So what happens if a jury can't come to a decision?

The jury in the Yanez manslaughter trial appears to be deadlocked.
Author:
Updated:
Original:

The jury in the officer Jeronimo Yanez manslaughter trial seems to be deadlocked after three days, unable to come to a unanimous agreement on whether the officer was reckless when he fatally shot Philando Castile.

In court Wednesday, Judge William H. Leary III reread part of the jury instructions, saying it's the jury's "goal" to reach a verdict – but only if each person can do so without "violating your individual judgement."

Leary, reading the instructions, said jurors should decide the case for themselves, but only after considering the views of the other jurors. After that, he sent them back to continue deliberating. As of Thursday morning, the jury had deliberated for about 20 hours.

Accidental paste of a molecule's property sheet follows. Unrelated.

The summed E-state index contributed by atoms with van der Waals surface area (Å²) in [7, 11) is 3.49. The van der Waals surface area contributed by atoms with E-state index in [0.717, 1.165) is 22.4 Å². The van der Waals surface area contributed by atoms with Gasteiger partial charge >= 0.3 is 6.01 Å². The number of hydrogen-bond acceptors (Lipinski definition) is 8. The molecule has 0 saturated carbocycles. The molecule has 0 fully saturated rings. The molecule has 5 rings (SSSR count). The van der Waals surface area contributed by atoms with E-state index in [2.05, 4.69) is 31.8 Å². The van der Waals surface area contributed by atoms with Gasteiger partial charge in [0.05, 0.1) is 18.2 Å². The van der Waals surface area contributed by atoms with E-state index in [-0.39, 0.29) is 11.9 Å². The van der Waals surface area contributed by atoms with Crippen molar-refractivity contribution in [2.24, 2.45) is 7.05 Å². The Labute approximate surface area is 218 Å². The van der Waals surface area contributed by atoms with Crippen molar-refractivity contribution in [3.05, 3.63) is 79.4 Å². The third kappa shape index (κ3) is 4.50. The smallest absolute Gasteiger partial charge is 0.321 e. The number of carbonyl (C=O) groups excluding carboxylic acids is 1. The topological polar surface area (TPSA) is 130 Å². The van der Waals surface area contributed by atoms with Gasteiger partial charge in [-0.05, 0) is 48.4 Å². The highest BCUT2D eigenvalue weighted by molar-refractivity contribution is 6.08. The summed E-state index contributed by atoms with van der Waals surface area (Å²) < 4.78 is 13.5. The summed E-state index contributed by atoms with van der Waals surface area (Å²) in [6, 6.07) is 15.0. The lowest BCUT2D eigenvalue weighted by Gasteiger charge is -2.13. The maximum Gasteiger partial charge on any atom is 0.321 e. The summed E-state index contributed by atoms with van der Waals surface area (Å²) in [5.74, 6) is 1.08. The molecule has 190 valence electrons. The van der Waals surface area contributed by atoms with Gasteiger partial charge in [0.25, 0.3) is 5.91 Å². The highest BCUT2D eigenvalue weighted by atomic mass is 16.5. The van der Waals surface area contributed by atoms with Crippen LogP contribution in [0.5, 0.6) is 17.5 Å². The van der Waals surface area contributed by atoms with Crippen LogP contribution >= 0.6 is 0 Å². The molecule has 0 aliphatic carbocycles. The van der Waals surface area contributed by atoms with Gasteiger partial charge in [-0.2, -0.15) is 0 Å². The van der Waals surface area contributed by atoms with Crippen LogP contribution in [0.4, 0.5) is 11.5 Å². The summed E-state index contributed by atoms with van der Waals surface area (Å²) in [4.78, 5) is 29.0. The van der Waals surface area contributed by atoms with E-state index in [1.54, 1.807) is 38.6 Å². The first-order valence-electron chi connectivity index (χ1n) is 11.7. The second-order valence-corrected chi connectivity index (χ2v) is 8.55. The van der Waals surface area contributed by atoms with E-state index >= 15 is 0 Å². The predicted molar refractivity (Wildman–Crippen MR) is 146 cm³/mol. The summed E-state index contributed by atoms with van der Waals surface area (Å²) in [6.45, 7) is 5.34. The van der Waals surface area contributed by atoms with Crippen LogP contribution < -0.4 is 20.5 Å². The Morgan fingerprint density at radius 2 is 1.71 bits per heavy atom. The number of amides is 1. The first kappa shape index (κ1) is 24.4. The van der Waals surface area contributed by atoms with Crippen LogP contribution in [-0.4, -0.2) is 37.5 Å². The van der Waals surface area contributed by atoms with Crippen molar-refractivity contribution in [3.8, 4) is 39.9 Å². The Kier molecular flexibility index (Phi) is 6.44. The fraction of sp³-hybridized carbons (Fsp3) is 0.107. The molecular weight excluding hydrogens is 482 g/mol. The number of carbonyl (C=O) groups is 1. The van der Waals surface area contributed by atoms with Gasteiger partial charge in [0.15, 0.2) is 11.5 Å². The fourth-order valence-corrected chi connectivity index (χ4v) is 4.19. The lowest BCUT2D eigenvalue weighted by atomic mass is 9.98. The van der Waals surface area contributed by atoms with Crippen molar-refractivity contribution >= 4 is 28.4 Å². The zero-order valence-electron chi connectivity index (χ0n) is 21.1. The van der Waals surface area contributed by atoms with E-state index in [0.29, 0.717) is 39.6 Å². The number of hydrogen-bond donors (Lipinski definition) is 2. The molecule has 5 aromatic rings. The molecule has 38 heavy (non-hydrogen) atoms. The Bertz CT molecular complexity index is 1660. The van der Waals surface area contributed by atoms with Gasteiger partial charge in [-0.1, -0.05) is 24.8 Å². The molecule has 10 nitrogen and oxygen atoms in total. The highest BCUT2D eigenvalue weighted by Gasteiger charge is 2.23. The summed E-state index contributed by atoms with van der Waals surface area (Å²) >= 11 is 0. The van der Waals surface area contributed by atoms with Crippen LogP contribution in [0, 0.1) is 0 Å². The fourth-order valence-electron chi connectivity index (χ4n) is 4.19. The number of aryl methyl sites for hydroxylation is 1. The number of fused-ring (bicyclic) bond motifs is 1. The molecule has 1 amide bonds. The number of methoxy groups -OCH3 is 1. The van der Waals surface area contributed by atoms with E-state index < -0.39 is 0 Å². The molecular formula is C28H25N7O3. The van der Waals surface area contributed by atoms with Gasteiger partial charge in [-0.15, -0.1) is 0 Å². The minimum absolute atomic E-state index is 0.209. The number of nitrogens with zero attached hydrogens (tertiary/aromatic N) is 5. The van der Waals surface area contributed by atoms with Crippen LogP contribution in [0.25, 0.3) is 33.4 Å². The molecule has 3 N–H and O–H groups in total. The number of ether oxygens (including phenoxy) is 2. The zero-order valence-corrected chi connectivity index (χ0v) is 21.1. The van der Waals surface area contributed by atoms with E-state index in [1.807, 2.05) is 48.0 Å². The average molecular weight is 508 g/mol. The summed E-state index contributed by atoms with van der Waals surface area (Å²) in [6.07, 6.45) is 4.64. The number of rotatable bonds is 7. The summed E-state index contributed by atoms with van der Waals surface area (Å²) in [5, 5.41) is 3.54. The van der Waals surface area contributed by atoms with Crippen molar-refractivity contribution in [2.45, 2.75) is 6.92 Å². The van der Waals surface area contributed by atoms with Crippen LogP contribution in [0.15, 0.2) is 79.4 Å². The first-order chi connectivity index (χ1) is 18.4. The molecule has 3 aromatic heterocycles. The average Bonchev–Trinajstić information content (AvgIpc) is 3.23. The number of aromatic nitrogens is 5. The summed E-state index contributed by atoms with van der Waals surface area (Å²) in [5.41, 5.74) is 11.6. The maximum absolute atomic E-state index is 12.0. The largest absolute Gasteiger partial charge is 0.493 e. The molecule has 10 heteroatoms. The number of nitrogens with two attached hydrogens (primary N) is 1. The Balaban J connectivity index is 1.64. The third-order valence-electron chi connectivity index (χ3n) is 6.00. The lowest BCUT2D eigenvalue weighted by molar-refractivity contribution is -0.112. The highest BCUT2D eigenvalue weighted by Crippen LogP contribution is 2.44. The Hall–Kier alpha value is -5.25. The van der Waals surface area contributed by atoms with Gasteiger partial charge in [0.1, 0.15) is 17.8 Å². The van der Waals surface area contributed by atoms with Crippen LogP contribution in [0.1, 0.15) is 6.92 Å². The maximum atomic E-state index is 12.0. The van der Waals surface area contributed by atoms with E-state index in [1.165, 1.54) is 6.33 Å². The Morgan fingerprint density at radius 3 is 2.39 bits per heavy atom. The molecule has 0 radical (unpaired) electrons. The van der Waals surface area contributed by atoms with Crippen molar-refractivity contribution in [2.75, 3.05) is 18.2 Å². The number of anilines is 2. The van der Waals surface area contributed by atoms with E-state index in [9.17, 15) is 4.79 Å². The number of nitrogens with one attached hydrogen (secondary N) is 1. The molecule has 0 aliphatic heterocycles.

What happens if they can't agree?

If a jury can't come to a unanimous decision – all of them agreeing on the same thing – it's called a hung jury. At that point the judge can declare a mistrial.

How long jury deliberations last before a mistrial is declared is up to the judge.

(Note: The jury can deliver a partial verdict. So if they unanimously agree on at least one of the charges against Yanez, they can deliver that verdict. But Scott Swanson, a professor at the University of St. Thomas School of Law, told GoMN jurors have to express that to the judge.)

Swanson said he thinks the judge will probably have the jury keep deliberating if the vote is close (like 11-1). But if the vote is still tight (say, 7-5), the judge will probably declare a mistrial the next time the jury contacts them saying they're deadlocked.

What if the judge declares a mistrial?

A mistrial pretty much means the trial couldn't finish as normal, so it's void. Like it never happened.

If a judge declares a mistrial, the prosecution gets to decide whether the case will be retried and attempted again. In the Yanez case, that's the Ramsey County Attorney's Office.

If you're really interested in trial procedures, you can read all about it in the Minnesota Court Rules here.

Next Up

Related